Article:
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> text follows this line
> The advantages of unified framework are inmense. For instance, instead
> using SVG for graphics and pMathML for mathematics one prefer an all SVG
> approach.
hmm, perhaps, but now, today, If you use MathML you can just "cut and
paste" mathematical expressions from popular browsers (IE, firefox, in
particular) and drop the expressions into popular mathmatical packages,
(maple, mathematica) and have the expressions understood as
mathematics. The SVG may (see below) render OK but as far as any further
processing is concerned is likely to be essentially the same as an
image. Of course a browser that has SVG rendering capability (whether as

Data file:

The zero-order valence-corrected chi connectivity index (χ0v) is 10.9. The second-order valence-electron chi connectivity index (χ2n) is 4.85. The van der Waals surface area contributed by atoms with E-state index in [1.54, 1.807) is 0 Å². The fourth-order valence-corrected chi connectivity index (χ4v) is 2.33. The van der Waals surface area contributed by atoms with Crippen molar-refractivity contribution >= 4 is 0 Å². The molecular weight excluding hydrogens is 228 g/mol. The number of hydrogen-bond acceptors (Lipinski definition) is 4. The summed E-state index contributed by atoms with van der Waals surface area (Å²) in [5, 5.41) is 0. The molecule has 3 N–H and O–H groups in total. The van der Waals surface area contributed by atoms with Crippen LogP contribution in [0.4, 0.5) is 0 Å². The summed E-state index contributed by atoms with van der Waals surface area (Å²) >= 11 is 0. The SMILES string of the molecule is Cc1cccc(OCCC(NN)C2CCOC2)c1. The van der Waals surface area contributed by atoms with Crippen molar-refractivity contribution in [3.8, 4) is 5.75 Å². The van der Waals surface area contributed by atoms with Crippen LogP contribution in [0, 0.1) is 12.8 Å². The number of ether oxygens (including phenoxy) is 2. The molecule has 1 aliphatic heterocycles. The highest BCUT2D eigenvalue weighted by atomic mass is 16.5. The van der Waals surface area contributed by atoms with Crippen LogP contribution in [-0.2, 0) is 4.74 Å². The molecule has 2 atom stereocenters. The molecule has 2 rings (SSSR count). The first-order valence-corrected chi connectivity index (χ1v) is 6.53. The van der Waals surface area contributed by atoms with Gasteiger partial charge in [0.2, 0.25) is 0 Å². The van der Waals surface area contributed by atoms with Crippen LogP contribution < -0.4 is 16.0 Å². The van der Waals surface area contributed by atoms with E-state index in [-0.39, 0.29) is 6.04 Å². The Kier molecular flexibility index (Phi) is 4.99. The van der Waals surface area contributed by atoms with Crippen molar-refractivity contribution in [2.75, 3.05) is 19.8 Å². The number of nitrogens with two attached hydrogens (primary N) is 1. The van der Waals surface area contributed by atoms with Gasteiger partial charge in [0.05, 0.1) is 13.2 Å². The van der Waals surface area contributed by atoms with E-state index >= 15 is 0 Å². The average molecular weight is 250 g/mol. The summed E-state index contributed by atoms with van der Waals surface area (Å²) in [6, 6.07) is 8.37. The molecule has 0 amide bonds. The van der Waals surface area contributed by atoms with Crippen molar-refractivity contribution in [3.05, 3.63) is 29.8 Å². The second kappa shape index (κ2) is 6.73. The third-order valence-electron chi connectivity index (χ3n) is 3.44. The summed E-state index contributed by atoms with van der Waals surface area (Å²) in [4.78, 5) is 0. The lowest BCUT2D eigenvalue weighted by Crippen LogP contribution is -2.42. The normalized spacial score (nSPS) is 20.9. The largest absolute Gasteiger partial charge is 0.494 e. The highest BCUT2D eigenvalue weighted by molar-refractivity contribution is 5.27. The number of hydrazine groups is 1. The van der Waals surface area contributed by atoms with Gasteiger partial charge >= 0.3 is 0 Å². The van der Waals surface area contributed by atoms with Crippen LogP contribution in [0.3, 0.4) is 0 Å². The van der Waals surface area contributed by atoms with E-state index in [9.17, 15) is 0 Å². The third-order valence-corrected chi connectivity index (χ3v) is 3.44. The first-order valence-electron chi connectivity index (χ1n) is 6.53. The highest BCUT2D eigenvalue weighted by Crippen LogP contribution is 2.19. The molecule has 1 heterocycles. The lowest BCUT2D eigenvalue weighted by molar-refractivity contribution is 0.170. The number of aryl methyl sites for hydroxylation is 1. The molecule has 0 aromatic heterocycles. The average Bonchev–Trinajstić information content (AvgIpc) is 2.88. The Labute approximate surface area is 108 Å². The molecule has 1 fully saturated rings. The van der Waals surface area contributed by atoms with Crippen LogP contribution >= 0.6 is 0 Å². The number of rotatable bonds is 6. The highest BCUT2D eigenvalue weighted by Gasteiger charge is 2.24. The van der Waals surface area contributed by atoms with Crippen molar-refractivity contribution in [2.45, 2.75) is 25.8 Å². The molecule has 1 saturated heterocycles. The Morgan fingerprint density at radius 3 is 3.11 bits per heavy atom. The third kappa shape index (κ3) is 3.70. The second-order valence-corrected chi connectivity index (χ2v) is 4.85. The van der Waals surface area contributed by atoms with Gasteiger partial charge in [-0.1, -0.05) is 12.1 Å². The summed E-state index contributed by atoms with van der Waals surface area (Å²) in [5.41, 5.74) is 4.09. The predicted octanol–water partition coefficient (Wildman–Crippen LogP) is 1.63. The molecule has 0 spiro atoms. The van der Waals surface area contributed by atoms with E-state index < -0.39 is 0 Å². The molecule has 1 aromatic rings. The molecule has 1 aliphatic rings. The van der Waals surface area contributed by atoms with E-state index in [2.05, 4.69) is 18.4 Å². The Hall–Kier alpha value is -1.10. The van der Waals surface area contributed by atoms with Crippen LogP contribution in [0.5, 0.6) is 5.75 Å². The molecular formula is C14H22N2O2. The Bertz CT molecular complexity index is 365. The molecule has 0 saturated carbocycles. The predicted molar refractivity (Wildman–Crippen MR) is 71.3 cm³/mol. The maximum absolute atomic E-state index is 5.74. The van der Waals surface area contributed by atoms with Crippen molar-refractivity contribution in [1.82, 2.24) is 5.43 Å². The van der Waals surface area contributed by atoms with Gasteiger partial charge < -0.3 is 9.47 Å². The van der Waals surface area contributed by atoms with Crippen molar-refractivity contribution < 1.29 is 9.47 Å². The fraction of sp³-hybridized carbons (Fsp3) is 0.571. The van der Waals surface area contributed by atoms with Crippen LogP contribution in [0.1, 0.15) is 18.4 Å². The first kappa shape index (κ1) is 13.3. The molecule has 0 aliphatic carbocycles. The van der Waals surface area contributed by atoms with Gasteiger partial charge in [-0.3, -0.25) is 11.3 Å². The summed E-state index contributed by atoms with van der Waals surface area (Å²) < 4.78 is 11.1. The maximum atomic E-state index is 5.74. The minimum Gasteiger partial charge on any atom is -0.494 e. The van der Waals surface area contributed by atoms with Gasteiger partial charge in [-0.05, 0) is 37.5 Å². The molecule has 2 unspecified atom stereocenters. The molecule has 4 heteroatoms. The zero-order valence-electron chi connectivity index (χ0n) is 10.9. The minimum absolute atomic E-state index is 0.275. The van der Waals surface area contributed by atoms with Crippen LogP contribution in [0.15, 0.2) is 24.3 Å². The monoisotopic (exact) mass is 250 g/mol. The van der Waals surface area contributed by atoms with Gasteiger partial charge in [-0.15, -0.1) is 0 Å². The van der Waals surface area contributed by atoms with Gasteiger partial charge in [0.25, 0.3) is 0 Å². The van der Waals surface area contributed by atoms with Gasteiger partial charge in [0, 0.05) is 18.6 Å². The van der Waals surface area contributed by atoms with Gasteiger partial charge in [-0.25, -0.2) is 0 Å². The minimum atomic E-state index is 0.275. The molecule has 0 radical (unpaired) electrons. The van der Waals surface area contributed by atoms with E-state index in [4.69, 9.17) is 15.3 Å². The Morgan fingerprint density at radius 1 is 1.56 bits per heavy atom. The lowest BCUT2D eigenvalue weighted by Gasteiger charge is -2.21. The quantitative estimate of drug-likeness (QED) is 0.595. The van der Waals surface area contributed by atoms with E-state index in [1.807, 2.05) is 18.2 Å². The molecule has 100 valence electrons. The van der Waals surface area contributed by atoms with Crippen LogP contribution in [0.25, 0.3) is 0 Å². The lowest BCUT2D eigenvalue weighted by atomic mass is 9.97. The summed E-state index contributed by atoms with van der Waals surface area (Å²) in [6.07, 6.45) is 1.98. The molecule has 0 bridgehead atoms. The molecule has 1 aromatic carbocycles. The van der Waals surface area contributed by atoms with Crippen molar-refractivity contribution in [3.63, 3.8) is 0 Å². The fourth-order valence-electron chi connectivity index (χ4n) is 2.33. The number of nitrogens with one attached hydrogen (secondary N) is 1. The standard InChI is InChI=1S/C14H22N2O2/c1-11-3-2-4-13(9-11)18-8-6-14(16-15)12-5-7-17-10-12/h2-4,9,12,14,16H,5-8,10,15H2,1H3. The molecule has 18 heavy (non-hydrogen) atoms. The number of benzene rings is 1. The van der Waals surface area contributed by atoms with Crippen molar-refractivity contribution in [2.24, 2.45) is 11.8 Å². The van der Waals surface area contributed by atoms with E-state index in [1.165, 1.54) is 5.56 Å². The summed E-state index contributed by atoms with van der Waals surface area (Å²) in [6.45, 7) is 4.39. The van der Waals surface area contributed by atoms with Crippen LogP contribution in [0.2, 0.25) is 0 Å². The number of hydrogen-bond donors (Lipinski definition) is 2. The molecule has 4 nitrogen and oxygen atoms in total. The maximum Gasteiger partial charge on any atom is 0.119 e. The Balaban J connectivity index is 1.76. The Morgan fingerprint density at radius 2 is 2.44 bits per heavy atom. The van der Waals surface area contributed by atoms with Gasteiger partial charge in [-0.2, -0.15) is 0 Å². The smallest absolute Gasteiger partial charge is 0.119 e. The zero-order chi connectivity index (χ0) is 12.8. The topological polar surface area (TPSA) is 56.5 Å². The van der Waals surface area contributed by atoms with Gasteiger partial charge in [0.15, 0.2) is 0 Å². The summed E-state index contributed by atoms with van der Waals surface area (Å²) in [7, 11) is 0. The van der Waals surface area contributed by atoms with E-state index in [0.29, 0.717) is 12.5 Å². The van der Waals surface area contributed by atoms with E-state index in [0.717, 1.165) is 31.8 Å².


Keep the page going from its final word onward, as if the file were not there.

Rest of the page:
part of the core code or as a plugin of some sort) may use SVG
internally to render all sorts of things, including MathML, but that
doesn't negate the benefits of serving the Mathspecific markup to the
client. The document author doen'st need to know what rendering
technology will be used to read the document. The document might last
1000 years, it's unlikely that the processing pipeline used to render it
will last that long.
> In that case any SVG browser can render math without need for
> native supprting MathML.
SVG may render OK at a particular window size but it's hard to see
how automatic line breaking would work in that case (as it happens today
in a limited extent in mozilla) given an SVG encoding of a particular
layout. SVG's very good at what it's good for, but it isn't designed for, and
isn't particularly good at, expressing an inline mathematical expression
that has to take part in the paragraph flow and line breaking of the
surrounding text.
David